3. We have a long street, consisting of approximately 5 acre blocks each, and I think everyone has solar on their roofs. Which is fantastic when the sun shines, however, we lost power last night (overload which broke something) and the only power in our street was from petrol generators, lol. The irony. 😉

    It would be great if we had a battery back-up for those down times, however, this ties into your comment about alternative energies becoming more affordable. I imagine the data being used in the ABC report, is calculating specifically grid connected use. I imagine they are not also calculating off grid in the energy generated calculations. So this affordability, was spurred by demand in components, which the government’s financial rebate targeted – on grid solar. Which is why the cost of batteries to store solar power, and the more expensive inverters for off-grid, are not so cost competitive.

    The demand for on-grid components had a knock-on effect for off-grid ones, certainly, so it’s brought down the cost somewhat. More so, than if on-grid systems weren’t subsidised at all. But it still means, if you want to buy components which give you the flexibility of off-grid, during times the grid is down (or even completely off grid) you’re still looking at more inflated costs without the subsidies. Which is important to distinguish in this report. I’d love to read it by the way, but the link isn’t working. The reason its important to distinguish, is so people can understand what model of solar generation, has become the most affordable.

    The report (by the sounds of it) showed how well the government’s financial initiatives, were able to stimulate growth in alternative energies, making it more affordable. However, it also provided the dilemma for government to pay back the money it borrowed, with interest. Which forces them to stick to the “growth at all costs” economic model. Growth at all costs, will never concede to environmental constraints. So on one hand, it gives to help the environment, at the same time it continues to consume so much of the environment, in the pursuit to grow economically. It’s quite the conundrum for us all.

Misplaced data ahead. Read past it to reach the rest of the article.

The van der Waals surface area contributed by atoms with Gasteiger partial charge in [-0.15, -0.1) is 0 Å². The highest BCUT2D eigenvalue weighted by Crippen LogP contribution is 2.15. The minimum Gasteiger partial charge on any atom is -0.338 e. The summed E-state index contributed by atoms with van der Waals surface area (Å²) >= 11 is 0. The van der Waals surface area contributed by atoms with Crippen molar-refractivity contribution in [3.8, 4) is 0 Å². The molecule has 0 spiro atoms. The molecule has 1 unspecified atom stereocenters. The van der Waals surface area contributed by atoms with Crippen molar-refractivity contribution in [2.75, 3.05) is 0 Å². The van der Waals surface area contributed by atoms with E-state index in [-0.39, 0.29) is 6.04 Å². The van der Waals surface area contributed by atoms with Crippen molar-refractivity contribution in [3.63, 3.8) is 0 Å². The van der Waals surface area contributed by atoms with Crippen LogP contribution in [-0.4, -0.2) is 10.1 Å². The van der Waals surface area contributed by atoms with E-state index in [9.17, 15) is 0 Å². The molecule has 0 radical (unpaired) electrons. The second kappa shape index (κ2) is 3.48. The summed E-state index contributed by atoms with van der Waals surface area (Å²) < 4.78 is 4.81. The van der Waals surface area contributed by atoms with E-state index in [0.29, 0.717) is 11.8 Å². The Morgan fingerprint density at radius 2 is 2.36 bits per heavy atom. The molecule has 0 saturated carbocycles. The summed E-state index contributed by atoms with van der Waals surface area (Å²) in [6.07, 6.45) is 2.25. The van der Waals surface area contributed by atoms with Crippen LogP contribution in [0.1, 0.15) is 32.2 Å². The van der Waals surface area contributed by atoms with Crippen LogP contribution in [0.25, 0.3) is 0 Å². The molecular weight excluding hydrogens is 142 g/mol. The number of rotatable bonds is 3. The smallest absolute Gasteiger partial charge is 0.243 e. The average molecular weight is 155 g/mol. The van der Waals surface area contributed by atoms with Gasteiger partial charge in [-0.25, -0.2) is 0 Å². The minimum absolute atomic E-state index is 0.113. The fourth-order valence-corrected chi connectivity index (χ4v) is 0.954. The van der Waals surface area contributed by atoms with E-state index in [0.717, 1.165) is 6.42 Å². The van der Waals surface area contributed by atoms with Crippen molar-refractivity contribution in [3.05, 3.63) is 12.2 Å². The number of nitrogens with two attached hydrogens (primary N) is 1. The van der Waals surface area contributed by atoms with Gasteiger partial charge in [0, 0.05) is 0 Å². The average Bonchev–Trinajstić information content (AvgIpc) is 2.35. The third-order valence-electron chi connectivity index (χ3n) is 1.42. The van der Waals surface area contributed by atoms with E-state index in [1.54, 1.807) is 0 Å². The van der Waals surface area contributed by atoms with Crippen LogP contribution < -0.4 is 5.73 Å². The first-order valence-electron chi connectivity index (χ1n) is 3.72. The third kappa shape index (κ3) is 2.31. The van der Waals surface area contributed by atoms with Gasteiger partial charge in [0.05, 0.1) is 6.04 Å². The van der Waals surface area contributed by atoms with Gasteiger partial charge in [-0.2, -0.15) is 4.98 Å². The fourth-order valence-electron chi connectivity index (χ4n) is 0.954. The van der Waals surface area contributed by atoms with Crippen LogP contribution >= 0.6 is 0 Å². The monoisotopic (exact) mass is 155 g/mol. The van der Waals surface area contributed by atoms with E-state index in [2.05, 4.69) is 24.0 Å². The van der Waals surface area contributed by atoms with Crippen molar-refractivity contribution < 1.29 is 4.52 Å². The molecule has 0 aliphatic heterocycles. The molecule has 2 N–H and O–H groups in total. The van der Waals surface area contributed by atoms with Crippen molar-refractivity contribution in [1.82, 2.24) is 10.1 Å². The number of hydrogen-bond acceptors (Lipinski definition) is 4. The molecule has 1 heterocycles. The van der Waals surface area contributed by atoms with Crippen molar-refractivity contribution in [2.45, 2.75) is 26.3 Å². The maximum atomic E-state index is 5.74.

The reason alternative energies have become more affordable though, is because of the increase in government subsidies. Individual householders, were not able to come up with the money on their own. It’s nice to see an economic success story come out of this. It brought down the cost of solar components, while it also stimulated growth in this new energy sector. But do you think we’ve also fallen into the industrial mindset as a nation, to see Carbon as the cause of climate change – rather than the economic growth model of so many superpowers now? I don’t have the answer, its just something I’ve been pondering myself lately. Even if we could bring carbon levels down on an output basis, but continued to grow around the globe (expanding into the natural environment) we would ruin the natural elements in place to regulate the global temperatures anyway.

    I’m not suggesting alternative energies be dropped, but I wonder if we’re changing the trajectory by much?

    • Hi Chris. Sorry for the long delay in responding. Lately I’ve been frantically busy with supporting a response to a developer appeal against the Council refusing their application to establish a motocross facility in a most inappropriate area, and also managing our community group’s partnership with a Griffith Uni Honours researcher to do a major survey of koalas in the eastern portion of the Lockyer National Park. On top of the usual workload of maintaining our property etc.

      I can’t answer all of the good points you are making, however as a start (in relation to your questions about affordability and whether or not a renewable energy system can exist without a fossil-fuel (coal) backup generation and electrical grid system – have a look at http://www.tai.org.au/sites/defualt/files/P234%20renewables%20and%20battery%20storage%20FINAL.pdf

      I will try to come back to your other points, but there are so many of them and my time right now is pretty limited. But good to see your thoughtful comments – they make me review my opinions.
      Gordon

    • Regarding subsidies: a different way to look at the issue is, rather than advocating more subsidies for renewable energy, advocate the removal of subsidies from fossil fuels. If those fossil fuel subsidies were removed then the price of fossil fuels would increase significantly – and there would be a much more level playing field in which renewable energy sources would do even better than they are doing now.